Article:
Words About Oracle Direct NFS On Sun Storage 7410 And Chip Multithreading Technology (CMT) For Oracle Database 11g Release 2.

My old friend Glenn Fawcett and I have been teaming up on Sun Oracle Database Machine DW/BI/OLTP performance engineering work, but last week Glenn told me he had an opportunity to put a late model Sun T5240 CMT system through the OLTP wringer. After consulting with me about workload options I set Glenn up with one of my favorite Pro*C Order Entry OLTP workload kits (no, it’s not TPC-C). We thought it would be quite interesting to compare a T5240 to a Sun Fire 4100 (the compute nodes in a Sun Oracle Database Machine) in a head to head test. Nothing official, just pure science. That work is still underway.

For new reader’s sake, I’d like to point out an old blog entry I made (circa 2006) after seeing a lot of TechMarketingBafoonery™ slung about by Sun competitors suggesting the CoolThreads SPARC architecture is unfit for Oracle because it is has only a single floating point engine per socket. That blog entry can be found here:

Marketing Efforts Prove Sun Fire T2000 Is Not Fit For Oracle Database Processing

What Storage To Test With?
The storage option that became available to Glenn was a Sun 7000 NAS device (a.k.a., project Fishworks). I recommended Glenn set up Direct NFS in order to efficiently drive the storage. I see that Glenn has posted some Solaris Direct NFS related information as a result of his efforts over the last couple of days. I recommend Glenn’s post about Solaris Direct NFS Configuration and Verification and Glenn’s new fledgling blog in general.

That Oracle Over NFS Stuff Is So Avant Garde
I’d like to point out, for new blog readers, that I have been a long-standing advocate of Oracle over NFS as a storage solution. The following posts are a good place to start if you want some food for thought on why Oracle Direct NFS is a good storage protocol and Oracle over NFS is a good storage architecture in general:

And, CFS, NFS Topics here.

5 Responses to “Words About Oracle Direct NFS On Sun Storage 7410 And Chip Multithreading Technology (CMT) For Oracle Database 11g Release 2.”

  1. 1 Robert Klemme November 20, 2009 at 10:33 am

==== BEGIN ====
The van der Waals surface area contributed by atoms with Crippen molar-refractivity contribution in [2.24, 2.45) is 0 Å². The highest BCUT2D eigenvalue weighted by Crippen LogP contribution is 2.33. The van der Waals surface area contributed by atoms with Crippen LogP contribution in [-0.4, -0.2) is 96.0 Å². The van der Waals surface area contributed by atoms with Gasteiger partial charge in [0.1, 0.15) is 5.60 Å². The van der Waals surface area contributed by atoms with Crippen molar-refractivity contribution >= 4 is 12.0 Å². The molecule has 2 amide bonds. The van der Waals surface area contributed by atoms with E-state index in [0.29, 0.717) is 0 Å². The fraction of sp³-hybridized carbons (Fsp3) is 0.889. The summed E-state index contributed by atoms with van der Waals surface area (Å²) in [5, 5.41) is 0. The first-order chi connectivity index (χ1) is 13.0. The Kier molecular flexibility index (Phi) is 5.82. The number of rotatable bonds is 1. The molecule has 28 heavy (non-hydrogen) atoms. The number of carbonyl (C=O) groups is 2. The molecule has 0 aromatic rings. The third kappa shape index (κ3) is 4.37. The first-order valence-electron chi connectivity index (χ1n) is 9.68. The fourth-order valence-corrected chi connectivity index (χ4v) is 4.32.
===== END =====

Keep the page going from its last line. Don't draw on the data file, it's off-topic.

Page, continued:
Kevin, I believe the mere fact that your “NFS advocate list” is so long (10+ entries) is a strong hint that you should probably distill the NFS advocacy into a single article. 🙂

    Kind regards

    PS: And please keep us updated about Glenn’s head to head benchmark results. Can’t wait to see the results. 🙂

    • 2 kevinclosson November 20, 2009 at 3:17 pm

      “And please keep us updated about Glenn’s head to head benchmark results. Can’t wait to see the results.”

      …I’ve been analyzing the results thus far. I have to admit that I’m actually quite surprised at how well that little CMT box is holding up in the shadow of the mighty Nehalem EP on a per-socket basis. I’ll probably have to give significant thought to what is politically expedient to blog about once I’m finished with my analysis.

  2. 3 oraclue May 5, 2010 at 7:53 pm


    I am reading Oracle Documentation 11.1 ( Oracle® Database Storage Administrator’s Guide – 2 Preparing Storage for ASM )

    NFS files—NFS files are suitable for testing, but are not a recommended configuration for production environments. Using NFS files with ASM duplicates ASM functionality.


    Oracle® Database Storage Administrator’s Guide
    11g Release 2 (11.2) 2 Considerations for Oracle ASM Storage

    An Oracle ASM disk group can be created from NFS files, including Oracle Direct NFS (dNFS), as well as whole disks, partitions, and LUNs. The NFS files that are provisioned to a disk group may be from multiple NFS servers to provide better load balancing and flexible capacity planning.

    Your thoughts ( resources if any ) about using ASM with Direct NFS ?

    Thanks in advance,


    • 4 kevinclosson May 6, 2010 at 5:31 pm

      In my opinion the best value add ASM can have in an NFS environment is to set up normal redundancy between filers. If you don’t think your filers will ever fail, then you can get cross-filer striping by using ASM with normal NFS files and external redundancy. Either model is supported. Saying “NFS files with ASM duplicats ASM functionality” insinuates that all NFS files have the same RAID characteristic underpinnings that ASM offers and that is simply not the case. True, most filers implement mirroring and striping underneath the file system that is being exported, but it is not safe to state that matter-of-factly.

  1. 1 Direct NFS in Solaris with Oracle 11g: Benchmarks « UNIX Administratosphere Trackback on December 15, 2009 at 10:01 am

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